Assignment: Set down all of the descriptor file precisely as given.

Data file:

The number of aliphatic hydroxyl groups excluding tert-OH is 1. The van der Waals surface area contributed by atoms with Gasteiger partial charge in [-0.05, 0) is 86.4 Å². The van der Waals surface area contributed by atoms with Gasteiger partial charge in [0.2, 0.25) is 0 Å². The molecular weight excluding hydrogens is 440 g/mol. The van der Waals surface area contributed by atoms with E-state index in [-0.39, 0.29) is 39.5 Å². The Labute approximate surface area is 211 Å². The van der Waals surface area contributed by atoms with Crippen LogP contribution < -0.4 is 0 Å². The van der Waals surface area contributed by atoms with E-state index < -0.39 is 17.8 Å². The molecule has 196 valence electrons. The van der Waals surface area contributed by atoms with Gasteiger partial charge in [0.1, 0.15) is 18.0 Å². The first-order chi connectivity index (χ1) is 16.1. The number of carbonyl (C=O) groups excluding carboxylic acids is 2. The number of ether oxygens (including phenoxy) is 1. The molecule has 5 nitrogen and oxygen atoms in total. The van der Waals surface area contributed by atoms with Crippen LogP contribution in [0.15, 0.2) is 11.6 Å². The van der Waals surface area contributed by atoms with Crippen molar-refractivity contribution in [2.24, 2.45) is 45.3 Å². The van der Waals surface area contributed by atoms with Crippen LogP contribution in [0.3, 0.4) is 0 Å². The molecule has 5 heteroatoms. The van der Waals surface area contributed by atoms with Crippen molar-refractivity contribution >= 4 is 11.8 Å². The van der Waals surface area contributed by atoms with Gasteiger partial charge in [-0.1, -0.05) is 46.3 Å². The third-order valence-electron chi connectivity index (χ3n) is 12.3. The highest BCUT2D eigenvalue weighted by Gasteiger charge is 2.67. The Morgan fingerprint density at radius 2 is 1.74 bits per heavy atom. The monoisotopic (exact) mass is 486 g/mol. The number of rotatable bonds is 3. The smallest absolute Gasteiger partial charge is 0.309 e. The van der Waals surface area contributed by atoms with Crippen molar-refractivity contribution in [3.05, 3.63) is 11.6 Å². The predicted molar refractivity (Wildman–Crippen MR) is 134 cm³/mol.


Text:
The number of aliphatic hydroxyl groups excluding tert-OH is 1. The van der Waals surface area contributed by atoms with Gasteiger partial charge in [-0.05, 0) is 86.4 Å². The van der Waals surface area contributed by atoms with Gasteiger partial charge in [0.2, 0.25) is 0 Å². The molecular weight excluding hydrogens is 440 g/mol. The van der Waals surface area contributed by atoms with E-state index in [-0.39, 0.29) is 39.5 Å². The Labute approximate surface area is 211 Å². The van der Waals surface area contributed by atoms with Crippen LogP contribution < -0.4 is 0 Å². The van der Waals surface area contributed by atoms with E-state index < -0.39 is 17.8 Å². The molecule has 196 valence electrons. The van der Waals surface area contributed by atoms with Gasteiger partial charge in [0.1, 0.15) is 18.0 Å². The first-order chi connectivity index (χ1) is 16.1. The number of carbonyl (C=O) groups excluding carboxylic acids is 2. The number of ether oxygens (including phenoxy) is 1. The molecule has 5 nitrogen and oxygen atoms in total. The van der Waals surface area contributed by atoms with Crippen LogP contribution in [0.15, 0.2) is 11.6 Å². The van der Waals surface area contributed by atoms with Crippen molar-refractivity contribution in [2.24, 2.45) is 45.3 Å². The van der Waals surface area contributed by atoms with Crippen LogP contribution in [0.3, 0.4) is 0 Å². The molecule has 5 heteroatoms. The van der Waals surface area contributed by atoms with Crippen molar-refractivity contribution >= 4 is 11.8 Å². The van der Waals surface area contributed by atoms with Gasteiger partial charge in [-0.1, -0.05) is 46.3 Å². The third-order valence-electron chi connectivity index (χ3n) is 12.3. The highest BCUT2D eigenvalue weighted by Gasteiger charge is 2.67. The Morgan fingerprint density at radius 2 is 1.74 bits per heavy atom. The monoisotopic (exact) mass is 486 g/mol. The number of rotatable bonds is 3. The smallest absolute Gasteiger partial charge is 0.309 e. The van der Waals surface area contributed by atoms with Crippen molar-refractivity contribution in [3.05, 3.63) is 11.6 Å². The predicted molar refractivity (Wildman–Crippen MR) is 134 cm³/mol.